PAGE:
The problem with finding joy in earthly things is while they might make us feel good, the effect is often temporary. I know my kids will find something to fight about. That good meal will come to end and we’ll have to say goodbye to our friends. Like a good book or a perfect day, we want our joys to last. But no matter how good we have it, or how badly we want it life always seems to find a way to kick the joy out of us.
Paul knew this well. As we heard from our reading, he wrote this intimate letter, not from a tropical beach or a private golf resort, but from dark and dank prison. I’ve watched enough episodes of Game of Thrones and Orange Is the New Black to know how hard it is to find joy behind bars. But if the Apostle Paul can find it in a dreary cell, then what’s stopping us from finding it in our own pit of despair?
Unlike happiness, joy is not contingent upon our circumstances. Regardless of our situation, Paul reminds us that we can rejoice. Yes, when we receive bad news, we can find joy in it. When things don’t turn out the way you intended them to, you can still rejoice.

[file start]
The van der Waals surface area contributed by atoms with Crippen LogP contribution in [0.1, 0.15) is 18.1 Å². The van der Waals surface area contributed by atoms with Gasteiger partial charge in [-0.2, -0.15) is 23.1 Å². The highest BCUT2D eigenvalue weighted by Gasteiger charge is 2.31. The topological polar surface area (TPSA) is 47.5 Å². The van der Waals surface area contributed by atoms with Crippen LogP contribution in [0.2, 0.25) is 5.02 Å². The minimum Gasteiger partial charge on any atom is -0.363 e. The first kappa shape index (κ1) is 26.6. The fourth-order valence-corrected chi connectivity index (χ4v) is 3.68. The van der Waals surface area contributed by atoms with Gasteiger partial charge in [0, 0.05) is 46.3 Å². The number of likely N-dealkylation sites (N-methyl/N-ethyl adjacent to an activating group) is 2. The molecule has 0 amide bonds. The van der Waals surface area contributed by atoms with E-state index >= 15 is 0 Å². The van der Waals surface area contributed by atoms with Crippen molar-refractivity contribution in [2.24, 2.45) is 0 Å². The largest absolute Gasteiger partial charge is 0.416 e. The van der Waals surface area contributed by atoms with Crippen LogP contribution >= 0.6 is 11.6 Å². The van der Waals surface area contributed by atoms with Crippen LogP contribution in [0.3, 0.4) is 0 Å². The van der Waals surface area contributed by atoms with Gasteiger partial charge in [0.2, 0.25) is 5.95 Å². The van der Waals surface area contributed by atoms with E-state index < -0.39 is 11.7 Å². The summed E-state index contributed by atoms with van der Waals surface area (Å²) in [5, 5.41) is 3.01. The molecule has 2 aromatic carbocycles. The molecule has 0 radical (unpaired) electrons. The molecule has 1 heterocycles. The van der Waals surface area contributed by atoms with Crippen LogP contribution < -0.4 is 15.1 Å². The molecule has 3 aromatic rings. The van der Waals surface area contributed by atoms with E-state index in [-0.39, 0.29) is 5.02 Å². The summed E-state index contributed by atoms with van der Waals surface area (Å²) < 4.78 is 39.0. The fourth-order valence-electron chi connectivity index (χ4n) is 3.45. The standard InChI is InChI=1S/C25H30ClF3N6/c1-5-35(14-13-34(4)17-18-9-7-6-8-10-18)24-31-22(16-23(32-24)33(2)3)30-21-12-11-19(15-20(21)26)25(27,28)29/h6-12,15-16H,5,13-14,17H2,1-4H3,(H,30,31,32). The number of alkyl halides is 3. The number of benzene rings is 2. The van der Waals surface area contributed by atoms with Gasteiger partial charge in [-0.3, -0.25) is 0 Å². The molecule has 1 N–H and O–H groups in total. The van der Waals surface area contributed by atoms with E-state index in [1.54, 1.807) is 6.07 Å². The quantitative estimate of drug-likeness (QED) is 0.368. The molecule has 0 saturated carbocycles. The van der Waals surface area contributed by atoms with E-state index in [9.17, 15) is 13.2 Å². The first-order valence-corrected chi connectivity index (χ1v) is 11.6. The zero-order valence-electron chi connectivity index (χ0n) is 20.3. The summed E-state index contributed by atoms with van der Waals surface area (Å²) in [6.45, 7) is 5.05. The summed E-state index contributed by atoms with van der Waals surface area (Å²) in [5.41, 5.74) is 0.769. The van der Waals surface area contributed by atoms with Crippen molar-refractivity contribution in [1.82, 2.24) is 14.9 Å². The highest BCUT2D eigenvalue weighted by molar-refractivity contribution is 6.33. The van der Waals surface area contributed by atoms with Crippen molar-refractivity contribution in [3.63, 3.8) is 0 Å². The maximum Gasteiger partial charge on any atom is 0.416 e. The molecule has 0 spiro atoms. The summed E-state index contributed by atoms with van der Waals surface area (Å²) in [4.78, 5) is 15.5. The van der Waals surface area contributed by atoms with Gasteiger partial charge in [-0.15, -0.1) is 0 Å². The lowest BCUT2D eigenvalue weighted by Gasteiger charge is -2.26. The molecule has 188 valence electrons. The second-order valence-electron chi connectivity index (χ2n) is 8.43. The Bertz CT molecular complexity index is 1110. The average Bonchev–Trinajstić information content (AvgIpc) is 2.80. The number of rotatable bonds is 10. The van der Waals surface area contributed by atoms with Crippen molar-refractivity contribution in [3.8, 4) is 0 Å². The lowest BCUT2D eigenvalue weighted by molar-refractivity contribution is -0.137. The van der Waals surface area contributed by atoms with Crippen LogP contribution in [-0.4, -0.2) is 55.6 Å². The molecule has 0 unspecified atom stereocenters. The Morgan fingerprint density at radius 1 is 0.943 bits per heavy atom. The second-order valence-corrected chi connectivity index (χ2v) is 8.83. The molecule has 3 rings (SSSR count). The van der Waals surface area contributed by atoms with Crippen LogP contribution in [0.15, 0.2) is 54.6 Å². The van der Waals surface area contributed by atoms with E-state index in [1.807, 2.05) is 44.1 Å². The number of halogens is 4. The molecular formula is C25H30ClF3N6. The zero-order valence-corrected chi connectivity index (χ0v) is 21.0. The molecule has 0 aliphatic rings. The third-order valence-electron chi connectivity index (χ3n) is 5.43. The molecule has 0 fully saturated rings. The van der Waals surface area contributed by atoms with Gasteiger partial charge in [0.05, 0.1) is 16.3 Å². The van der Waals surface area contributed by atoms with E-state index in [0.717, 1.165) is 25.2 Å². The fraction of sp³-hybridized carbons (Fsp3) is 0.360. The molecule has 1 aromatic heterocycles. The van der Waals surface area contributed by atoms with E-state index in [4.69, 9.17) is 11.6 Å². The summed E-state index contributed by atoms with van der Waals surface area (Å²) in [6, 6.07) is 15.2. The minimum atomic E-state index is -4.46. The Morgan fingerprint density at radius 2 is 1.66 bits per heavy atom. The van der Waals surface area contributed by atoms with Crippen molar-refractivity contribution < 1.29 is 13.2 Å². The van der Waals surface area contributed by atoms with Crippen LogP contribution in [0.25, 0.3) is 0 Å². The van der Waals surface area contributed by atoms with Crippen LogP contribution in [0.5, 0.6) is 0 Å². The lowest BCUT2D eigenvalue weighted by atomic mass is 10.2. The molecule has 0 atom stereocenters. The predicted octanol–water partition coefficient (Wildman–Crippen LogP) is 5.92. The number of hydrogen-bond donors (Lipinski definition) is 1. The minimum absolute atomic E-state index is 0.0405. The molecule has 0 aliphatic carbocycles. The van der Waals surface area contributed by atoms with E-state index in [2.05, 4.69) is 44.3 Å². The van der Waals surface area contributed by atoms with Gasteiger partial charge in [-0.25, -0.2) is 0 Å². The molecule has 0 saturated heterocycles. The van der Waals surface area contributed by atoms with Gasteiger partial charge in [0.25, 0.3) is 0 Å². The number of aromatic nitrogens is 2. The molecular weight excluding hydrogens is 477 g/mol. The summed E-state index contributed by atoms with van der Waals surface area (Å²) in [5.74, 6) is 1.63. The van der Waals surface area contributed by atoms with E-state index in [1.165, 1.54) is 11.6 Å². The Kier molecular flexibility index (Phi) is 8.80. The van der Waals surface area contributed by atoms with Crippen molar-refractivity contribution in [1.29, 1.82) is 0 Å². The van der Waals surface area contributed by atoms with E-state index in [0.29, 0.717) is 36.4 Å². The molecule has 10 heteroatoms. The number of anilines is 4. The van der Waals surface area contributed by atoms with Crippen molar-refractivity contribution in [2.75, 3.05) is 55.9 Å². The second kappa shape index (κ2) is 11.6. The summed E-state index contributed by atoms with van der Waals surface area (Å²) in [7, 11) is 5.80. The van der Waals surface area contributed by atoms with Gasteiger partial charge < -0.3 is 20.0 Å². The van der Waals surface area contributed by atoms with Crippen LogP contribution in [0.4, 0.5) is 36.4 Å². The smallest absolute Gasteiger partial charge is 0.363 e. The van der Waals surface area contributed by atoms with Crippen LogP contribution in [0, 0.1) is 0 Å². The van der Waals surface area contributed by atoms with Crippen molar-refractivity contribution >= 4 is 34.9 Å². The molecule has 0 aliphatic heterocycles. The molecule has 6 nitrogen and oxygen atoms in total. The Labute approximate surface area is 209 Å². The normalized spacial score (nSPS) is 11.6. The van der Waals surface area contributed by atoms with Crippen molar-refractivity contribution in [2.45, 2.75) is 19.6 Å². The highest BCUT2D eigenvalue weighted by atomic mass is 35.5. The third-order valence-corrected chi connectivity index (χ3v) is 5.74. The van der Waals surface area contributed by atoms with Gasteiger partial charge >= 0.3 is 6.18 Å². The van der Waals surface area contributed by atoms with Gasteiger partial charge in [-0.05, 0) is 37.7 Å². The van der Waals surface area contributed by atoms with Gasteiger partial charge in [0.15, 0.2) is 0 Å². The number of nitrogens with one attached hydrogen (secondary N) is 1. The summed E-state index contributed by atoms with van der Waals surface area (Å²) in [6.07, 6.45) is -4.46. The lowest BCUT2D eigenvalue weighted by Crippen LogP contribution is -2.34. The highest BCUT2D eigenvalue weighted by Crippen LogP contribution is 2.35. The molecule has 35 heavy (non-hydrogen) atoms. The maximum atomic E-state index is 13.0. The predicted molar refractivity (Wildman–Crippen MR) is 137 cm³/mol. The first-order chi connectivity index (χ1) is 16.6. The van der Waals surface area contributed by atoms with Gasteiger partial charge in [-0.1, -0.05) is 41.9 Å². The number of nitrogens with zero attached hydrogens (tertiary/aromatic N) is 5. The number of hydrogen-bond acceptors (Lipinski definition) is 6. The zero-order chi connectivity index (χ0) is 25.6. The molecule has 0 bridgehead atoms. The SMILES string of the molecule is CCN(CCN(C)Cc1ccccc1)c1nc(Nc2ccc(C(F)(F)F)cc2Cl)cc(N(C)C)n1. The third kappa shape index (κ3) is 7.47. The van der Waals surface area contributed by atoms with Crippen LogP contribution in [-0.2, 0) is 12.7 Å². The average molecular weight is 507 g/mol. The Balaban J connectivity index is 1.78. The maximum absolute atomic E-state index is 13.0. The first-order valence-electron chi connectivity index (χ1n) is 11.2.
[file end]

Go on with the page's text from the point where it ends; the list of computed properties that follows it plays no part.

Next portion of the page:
Long before the U.S. government eased travel restrictions to Cuba, I snuck into Havana for a few days. There I saw first hand how badly the embargo had hurt the people. Buildings were crumbling and cars cobbled together with whatever parts they could find. Food was scarce. And yet, despite their severe poverty there was a sense of richness among them; a Spirit of joy filled them.
I could feel it in the air, and see it on their faces as it flowed out of them through music, laughter, and dancing. They had nothing, but yet had everything they needed to rejoice. Like Paul, they focused on what was good in their lives and what brought them true joy.
Henri Nouwen said, “Joy doesn’t simply happen to us. We have to choose joy and keep choosing it everyday.” We have to wake up every morning and choose to live as God has called us to live – as little Christs in the world – rejoicing in the glory of God’s love and grace in all that we do.
Paul tells the Philippians that true joy is not found in earthly things. Nor is it found in power, or prestige or having many possessions. True joy, the kind that never fades or leaves you, is found in a person. Can you guess who that is? Jesus Christ.